The smaller the particles in a food bolus (chewed food), the harder the food is likely to be, report researchers in the Archives of Oral Biology.
The finding could have implications for disadvantaged populations such as the elderly, infants, patients with dysphagia, and those recovering from operations, for whom swallowing boluses can be a challenging and hazardous task.
The correlation between bolus particle size and food hardness can be explained by a power-law relationship, remark Jianshe Chen (University of Leeds, UK) and colleagues who add that even for the same food material, bolus particle size has a wide range depending on the individual who is chewing.
"A good understanding of the underpinning physical and physiological principles of bolus formation and swallowing is needed for both healthcare services and [the] food manufacturing industry. Without such knowledge, food provision to disadvantaged consumers will inevitably continue to be a practice of trial and error," writes the team.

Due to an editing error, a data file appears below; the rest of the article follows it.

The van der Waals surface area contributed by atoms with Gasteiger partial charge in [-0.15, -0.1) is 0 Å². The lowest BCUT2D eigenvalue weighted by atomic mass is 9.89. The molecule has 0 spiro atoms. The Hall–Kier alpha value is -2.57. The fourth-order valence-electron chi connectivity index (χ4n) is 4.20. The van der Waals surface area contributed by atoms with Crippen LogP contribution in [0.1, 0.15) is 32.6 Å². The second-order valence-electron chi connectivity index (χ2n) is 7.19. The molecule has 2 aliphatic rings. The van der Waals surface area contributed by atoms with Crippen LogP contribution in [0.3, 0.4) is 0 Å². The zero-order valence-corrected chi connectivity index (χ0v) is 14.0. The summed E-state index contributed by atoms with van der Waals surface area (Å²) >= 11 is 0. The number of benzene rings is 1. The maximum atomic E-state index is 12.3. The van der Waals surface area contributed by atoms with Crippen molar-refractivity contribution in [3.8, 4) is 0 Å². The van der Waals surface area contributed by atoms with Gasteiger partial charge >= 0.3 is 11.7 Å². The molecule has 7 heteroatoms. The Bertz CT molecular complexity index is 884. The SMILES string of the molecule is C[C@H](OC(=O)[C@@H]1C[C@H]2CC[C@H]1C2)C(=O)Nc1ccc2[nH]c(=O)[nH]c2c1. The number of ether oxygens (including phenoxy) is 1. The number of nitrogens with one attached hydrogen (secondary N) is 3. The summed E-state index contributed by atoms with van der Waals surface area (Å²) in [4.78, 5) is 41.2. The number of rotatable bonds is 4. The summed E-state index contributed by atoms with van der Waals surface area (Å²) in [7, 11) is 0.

Ten healthy individuals participated in the research, chewing seven food samples of varying mechanical strength and removing the bolus just before swallowing for Chen and co-authors to analyze.
The food samples were: weak jelly (Jell-O), strong jelly, canned peach slices in juice, cottage cheese, salted peanuts, and cashew nuts. The strength (hardness) of the food was measured by puncture test, with weak jelly having the smallest breaking force (0.11 N) and salted peanuts having the largest force (24.00 N).
Bolus particle size varied hugely, report Chen et al, with the smallest at 0.045 mm2 (equivalent to 0.24 mm diameter if spherical) for peanut bolus, to 3.280 mm2 (equivalent to 2.10 mm if spherical) for peach bolus.
Indeed, peach boluses contained the widest range of particle size among all the food samples, potentially because of the fruit's "highly oriented fibrous microstructure, leading to the formation of many elongated particles," note the authors.
The researchers conclude that the role of food hardness in bolus particle size can be explained by the flow and behavior of the bolus during swallowing. For example, the flow has to be "properly adjusted by either reducing particle size of increasing saliva contribution, so that the required pressure for bolus flow can be matched by one's capability in creating such a pressure," writes the team.
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